Ontario Correctional Facilities to Install Body Scanners

TORONTO, Ontario — Ontario correctional officials announced plans last week to install advanced technology full-body scanners in all 26 of the province’s adult correctional facilities. The installation will take place over two years as part of an effort to further improve staff and inmate safety, reduce contraband and enhance security. The first 11 scanners are scheduled to be installed by the end of March 2017.

The decision follows a successful six-month pilot project at the Toronto South Detention Centre that resulted in a clear reduction in contraband, reduced incidents involving weapons and improved overall institutional safety and security, according to a statement by the Ministry of Community Safety and Correctional Services. During the pilot project 16,427 inmates were scanned and dozens of contraband items were confiscated.

The body-scanning units, which safely scan bodies for external and internal contraband not detected by existing security measures, have also been recommended in several coroner’s inquests, and are highly supported by correctional officers, provincial health and safety committees, and other correctional staff, according to the Ministry.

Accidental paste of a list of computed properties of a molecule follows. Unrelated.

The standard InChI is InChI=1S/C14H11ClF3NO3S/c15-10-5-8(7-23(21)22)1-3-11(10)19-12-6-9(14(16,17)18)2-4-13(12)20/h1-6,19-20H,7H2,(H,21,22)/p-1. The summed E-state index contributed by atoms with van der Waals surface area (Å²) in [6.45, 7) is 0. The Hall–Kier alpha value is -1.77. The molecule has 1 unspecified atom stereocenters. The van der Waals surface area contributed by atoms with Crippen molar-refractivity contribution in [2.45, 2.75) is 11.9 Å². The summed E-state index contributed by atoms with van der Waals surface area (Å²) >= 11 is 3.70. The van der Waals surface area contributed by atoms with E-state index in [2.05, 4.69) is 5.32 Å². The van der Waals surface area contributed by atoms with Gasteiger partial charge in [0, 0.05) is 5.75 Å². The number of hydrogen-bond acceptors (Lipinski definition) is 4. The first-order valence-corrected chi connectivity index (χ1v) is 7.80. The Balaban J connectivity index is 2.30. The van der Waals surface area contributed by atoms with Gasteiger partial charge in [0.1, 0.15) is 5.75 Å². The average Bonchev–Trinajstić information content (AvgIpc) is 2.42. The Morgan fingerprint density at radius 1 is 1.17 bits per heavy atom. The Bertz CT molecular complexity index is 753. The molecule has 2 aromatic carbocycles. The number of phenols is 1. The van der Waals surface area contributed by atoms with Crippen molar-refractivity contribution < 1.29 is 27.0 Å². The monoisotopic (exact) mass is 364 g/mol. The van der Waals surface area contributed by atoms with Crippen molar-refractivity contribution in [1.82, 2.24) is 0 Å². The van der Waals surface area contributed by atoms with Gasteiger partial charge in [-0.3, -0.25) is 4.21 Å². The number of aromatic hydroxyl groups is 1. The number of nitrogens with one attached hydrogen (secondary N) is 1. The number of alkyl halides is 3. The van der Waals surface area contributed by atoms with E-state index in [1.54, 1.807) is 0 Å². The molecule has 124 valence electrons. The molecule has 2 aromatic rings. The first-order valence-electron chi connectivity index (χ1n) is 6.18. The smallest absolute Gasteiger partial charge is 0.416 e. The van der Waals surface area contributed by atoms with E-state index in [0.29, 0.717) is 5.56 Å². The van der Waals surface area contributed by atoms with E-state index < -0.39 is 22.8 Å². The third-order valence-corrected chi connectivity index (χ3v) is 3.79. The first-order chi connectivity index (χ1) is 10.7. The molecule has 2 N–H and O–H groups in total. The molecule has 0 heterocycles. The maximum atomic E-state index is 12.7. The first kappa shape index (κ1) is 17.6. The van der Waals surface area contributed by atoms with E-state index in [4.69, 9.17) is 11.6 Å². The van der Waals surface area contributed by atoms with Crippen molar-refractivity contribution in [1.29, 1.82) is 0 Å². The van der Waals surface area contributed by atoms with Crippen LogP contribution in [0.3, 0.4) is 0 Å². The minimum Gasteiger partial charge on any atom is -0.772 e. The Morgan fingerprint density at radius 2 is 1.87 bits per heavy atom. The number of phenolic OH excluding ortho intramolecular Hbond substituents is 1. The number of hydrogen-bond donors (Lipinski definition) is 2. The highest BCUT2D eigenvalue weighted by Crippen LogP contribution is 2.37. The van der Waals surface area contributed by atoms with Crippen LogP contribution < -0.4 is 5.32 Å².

Enhancing security in correctional facilities across the province is a key part of the government’s transformation of Ontario’s correctional system to build safer communities. Current search methods cannot always detect and identify contraband that is hidden internally or that is non-metallic.

Moving forward with the installation of full-body scanners in all of Ontario’s adult correctional facilities will further improve staff and inmate safety, reduce contraband, and build safer communities for everyone, according to a statement by Yasir Naqvi, minister of Community Safety and Correctional Services. “I am proud to have worked closely with our correctional officers on this important safety improvement and look forward to continuing to transform Ontario’s correctional system by increasing access to rehabilitation programs, enhancing mental health supports, and improving community-based reintegration partnerships,” Naqvi added.

Ontario will be the first jurisdiction in the country to adopt full-body scanning technology in all adult correctional facilities. The purchase of the scanning systems was completed through a competitive procurement process to ensure value for taxpayer dollars. The total cost of the scanners, which also includes 10 years of maintenance, is $9.5 million.